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Opinion: With so many new laws, any person might end up in prison

If, perchance, you're looking for an arcane legal term to add to your personal lexicon or to simply brighten up your day, here's one: mens rea.

When a prosecutor or defense attorney says those words, he or she is referring to the state of mind of a person being accused of criminal activity.

Did that person commit a crime with advance knowledge that doing so was wrong and unlawful? Was there the requisite awareness of wrongdoing that should exist in order for legal authorities to invoke the awesome prosecutorial powers of the state?

As law school professors often put it, "Was there a guilty mind?"

If not, a bedrock legal principle posits that a person should not suffer criminal penalties. Wherein lies society's gratification and sense that wrong has been addressed and atoned for when a person is imprisoned for behaving in a way that he or she did not even know was objectionable, much less a crime?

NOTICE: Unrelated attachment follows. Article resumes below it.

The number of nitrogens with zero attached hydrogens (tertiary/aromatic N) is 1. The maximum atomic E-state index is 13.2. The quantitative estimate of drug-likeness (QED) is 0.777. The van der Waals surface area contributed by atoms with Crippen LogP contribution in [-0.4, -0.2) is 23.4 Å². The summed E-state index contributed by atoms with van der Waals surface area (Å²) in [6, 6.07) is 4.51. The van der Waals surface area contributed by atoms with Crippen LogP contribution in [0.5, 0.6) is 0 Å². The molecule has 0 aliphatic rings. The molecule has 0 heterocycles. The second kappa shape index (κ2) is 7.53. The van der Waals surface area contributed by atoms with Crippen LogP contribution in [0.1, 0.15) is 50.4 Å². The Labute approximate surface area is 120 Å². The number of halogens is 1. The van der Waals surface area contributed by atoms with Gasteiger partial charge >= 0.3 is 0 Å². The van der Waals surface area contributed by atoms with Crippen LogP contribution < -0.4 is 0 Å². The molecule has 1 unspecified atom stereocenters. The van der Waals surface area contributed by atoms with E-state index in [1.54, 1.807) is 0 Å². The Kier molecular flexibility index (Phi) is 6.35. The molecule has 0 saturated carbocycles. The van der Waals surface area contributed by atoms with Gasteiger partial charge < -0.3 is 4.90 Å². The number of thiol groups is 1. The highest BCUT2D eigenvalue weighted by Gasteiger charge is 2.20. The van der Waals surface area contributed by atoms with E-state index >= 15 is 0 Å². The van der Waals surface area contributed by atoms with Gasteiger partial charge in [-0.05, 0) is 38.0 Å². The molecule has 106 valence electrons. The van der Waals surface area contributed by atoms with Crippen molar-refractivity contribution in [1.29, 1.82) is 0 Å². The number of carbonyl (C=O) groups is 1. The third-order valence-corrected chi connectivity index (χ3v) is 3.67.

A well-known political columnist takes a close look at the mens rea concept, why it is deemed critically important in American jurisprudence, and how it is currently being threatened by a vast proliferation of new laws, in a recently penned article for the Washington Post.

In that piece, George Will makes a point that many of our readers in North Carolina and elsewhere will find immediately obvious and logical. He states that "people deserve criminal punishment only if they engage in conduct that is inherently wrong or that they know to be illegal."

And yet, he adds, people across the United States are now being imprisoned unwittingly and in increasingly high numbers following criminal charges against them that relate to thousands of new statutory enactments.

Put another way: Prosecutorial overcharging is a serious problem, with government lawyers having a play book that is impressively thick and chock full of charging possibilities.

We'll take a closer look at some of Will's main contentions in our next blog post.

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